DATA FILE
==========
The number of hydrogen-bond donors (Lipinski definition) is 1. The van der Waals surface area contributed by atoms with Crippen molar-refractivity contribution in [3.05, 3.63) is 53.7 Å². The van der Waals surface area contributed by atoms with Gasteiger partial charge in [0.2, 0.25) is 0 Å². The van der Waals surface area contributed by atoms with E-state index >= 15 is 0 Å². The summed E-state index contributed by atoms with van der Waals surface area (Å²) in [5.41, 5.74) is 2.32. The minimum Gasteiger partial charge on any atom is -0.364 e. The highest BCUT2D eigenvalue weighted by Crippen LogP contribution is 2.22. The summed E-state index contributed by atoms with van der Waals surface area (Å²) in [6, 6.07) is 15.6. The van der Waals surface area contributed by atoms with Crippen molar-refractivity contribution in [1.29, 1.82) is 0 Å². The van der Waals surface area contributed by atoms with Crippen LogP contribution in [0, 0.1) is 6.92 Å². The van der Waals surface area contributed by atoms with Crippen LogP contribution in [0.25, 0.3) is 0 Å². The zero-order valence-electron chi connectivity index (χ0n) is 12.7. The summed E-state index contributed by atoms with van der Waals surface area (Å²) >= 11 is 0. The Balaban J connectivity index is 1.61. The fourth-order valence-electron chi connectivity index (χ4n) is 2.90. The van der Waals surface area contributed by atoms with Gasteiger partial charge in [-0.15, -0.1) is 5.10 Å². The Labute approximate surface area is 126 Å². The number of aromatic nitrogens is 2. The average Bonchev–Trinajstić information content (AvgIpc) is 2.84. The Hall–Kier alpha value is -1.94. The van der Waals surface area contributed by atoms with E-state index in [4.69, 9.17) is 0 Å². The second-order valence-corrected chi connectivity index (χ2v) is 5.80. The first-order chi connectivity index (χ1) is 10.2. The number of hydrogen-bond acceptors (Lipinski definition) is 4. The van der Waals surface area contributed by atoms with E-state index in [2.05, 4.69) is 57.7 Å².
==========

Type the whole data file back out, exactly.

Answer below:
The number of hydrogen-bond donors (Lipinski definition) is 1. The van der Waals surface area contributed by atoms with Crippen molar-refractivity contribution in [3.05, 3.63) is 53.7 Å². The van der Waals surface area contributed by atoms with Gasteiger partial charge in [0.2, 0.25) is 0 Å². The van der Waals surface area contributed by atoms with E-state index >= 15 is 0 Å². The summed E-state index contributed by atoms with van der Waals surface area (Å²) in [5.41, 5.74) is 2.32. The minimum Gasteiger partial charge on any atom is -0.364 e. The highest BCUT2D eigenvalue weighted by Crippen LogP contribution is 2.22. The summed E-state index contributed by atoms with van der Waals surface area (Å²) in [6, 6.07) is 15.6. The van der Waals surface area contributed by atoms with Crippen molar-refractivity contribution in [1.29, 1.82) is 0 Å². The van der Waals surface area contributed by atoms with Crippen LogP contribution in [0, 0.1) is 6.92 Å². The van der Waals surface area contributed by atoms with Crippen LogP contribution in [0.25, 0.3) is 0 Å². The zero-order valence-electron chi connectivity index (χ0n) is 12.7. The summed E-state index contributed by atoms with van der Waals surface area (Å²) >= 11 is 0. The Balaban J connectivity index is 1.61. The fourth-order valence-electron chi connectivity index (χ4n) is 2.90. The van der Waals surface area contributed by atoms with Gasteiger partial charge in [-0.15, -0.1) is 5.10 Å². The Labute approximate surface area is 126 Å². The number of aromatic nitrogens is 2. The average Bonchev–Trinajstić information content (AvgIpc) is 2.84. The Hall–Kier alpha value is -1.94. The van der Waals surface area contributed by atoms with E-state index in [4.69, 9.17) is 0 Å². The second-order valence-corrected chi connectivity index (χ2v) is 5.80. The first-order chi connectivity index (χ1) is 10.2. The number of hydrogen-bond acceptors (Lipinski definition) is 4. The van der Waals surface area contributed by atoms with E-state index in [2.05, 4.69) is 57.7 Å².